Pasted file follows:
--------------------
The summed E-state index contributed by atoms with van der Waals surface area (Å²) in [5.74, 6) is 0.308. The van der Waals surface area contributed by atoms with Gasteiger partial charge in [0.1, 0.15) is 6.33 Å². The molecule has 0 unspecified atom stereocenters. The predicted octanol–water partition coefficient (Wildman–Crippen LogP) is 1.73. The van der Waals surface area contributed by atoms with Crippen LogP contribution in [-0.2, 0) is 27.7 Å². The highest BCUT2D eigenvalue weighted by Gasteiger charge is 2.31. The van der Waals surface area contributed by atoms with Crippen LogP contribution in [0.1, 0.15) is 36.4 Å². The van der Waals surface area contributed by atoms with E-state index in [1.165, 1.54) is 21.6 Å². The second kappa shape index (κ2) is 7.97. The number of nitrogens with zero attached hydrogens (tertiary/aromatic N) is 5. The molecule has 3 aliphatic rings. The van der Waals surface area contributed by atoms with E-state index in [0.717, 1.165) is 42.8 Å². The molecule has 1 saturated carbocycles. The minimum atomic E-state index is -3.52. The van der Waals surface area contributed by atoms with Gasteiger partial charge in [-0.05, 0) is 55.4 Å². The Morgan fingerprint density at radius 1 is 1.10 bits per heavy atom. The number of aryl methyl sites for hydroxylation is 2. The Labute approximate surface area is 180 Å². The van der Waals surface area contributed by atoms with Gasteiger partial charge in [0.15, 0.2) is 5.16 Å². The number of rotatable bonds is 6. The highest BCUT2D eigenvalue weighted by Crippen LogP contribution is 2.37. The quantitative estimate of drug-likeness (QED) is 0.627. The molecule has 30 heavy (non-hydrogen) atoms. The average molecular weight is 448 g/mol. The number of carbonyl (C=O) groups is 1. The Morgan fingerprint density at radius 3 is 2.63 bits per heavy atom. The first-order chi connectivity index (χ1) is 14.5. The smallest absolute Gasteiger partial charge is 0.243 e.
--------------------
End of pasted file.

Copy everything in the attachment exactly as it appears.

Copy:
The summed E-state index contributed by atoms with van der Waals surface area (Å²) in [5.74, 6) is 0.308. The van der Waals surface area contributed by atoms with Gasteiger partial charge in [0.1, 0.15) is 6.33 Å². The molecule has 0 unspecified atom stereocenters. The predicted octanol–water partition coefficient (Wildman–Crippen LogP) is 1.73. The van der Waals surface area contributed by atoms with Crippen LogP contribution in [-0.2, 0) is 27.7 Å². The highest BCUT2D eigenvalue weighted by Gasteiger charge is 2.31. The van der Waals surface area contributed by atoms with Crippen LogP contribution in [0.1, 0.15) is 36.4 Å². The van der Waals surface area contributed by atoms with E-state index in [1.165, 1.54) is 21.6 Å². The second kappa shape index (κ2) is 7.97. The number of nitrogens with zero attached hydrogens (tertiary/aromatic N) is 5. The molecule has 3 aliphatic rings. The van der Waals surface area contributed by atoms with E-state index in [0.717, 1.165) is 42.8 Å². The molecule has 1 saturated carbocycles. The minimum atomic E-state index is -3.52. The van der Waals surface area contributed by atoms with Gasteiger partial charge in [-0.05, 0) is 55.4 Å². The Morgan fingerprint density at radius 1 is 1.10 bits per heavy atom. The number of aryl methyl sites for hydroxylation is 2. The Labute approximate surface area is 180 Å². The van der Waals surface area contributed by atoms with Gasteiger partial charge in [0.15, 0.2) is 5.16 Å². The number of rotatable bonds is 6. The highest BCUT2D eigenvalue weighted by Crippen LogP contribution is 2.37. The quantitative estimate of drug-likeness (QED) is 0.627. The molecule has 30 heavy (non-hydrogen) atoms. The average molecular weight is 448 g/mol. The number of carbonyl (C=O) groups is 1. The Morgan fingerprint density at radius 3 is 2.63 bits per heavy atom. The first-order chi connectivity index (χ1) is 14.5. The smallest absolute Gasteiger partial charge is 0.243 e.